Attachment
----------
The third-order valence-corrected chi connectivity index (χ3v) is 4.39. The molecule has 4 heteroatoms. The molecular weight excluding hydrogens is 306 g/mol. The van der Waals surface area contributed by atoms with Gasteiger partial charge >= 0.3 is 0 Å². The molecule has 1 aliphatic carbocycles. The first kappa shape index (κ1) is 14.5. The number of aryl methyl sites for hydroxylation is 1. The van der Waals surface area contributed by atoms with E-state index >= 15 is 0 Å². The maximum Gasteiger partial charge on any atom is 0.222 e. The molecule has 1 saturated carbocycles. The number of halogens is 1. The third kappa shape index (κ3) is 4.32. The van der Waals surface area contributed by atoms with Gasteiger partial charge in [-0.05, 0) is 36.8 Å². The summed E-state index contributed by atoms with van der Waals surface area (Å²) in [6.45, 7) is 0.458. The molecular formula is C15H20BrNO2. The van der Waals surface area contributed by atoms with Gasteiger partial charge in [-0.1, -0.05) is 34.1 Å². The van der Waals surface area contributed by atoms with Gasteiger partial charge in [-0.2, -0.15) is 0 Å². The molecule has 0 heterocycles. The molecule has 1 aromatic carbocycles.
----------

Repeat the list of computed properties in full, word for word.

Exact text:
The third-order valence-corrected chi connectivity index (χ3v) is 4.39. The molecule has 4 heteroatoms. The molecular weight excluding hydrogens is 306 g/mol. The van der Waals surface area contributed by atoms with Gasteiger partial charge >= 0.3 is 0 Å². The molecule has 1 aliphatic carbocycles. The first kappa shape index (κ1) is 14.5. The number of aryl methyl sites for hydroxylation is 1. The van der Waals surface area contributed by atoms with E-state index >= 15 is 0 Å². The maximum Gasteiger partial charge on any atom is 0.222 e. The molecule has 1 saturated carbocycles. The number of halogens is 1. The third kappa shape index (κ3) is 4.32. The van der Waals surface area contributed by atoms with Gasteiger partial charge in [-0.05, 0) is 36.8 Å². The summed E-state index contributed by atoms with van der Waals surface area (Å²) in [6.45, 7) is 0.458. The molecular formula is C15H20BrNO2. The van der Waals surface area contributed by atoms with Gasteiger partial charge in [-0.1, -0.05) is 34.1 Å². The van der Waals surface area contributed by atoms with Gasteiger partial charge in [-0.2, -0.15) is 0 Å². The molecule has 0 heterocycles. The molecule has 1 aromatic carbocycles.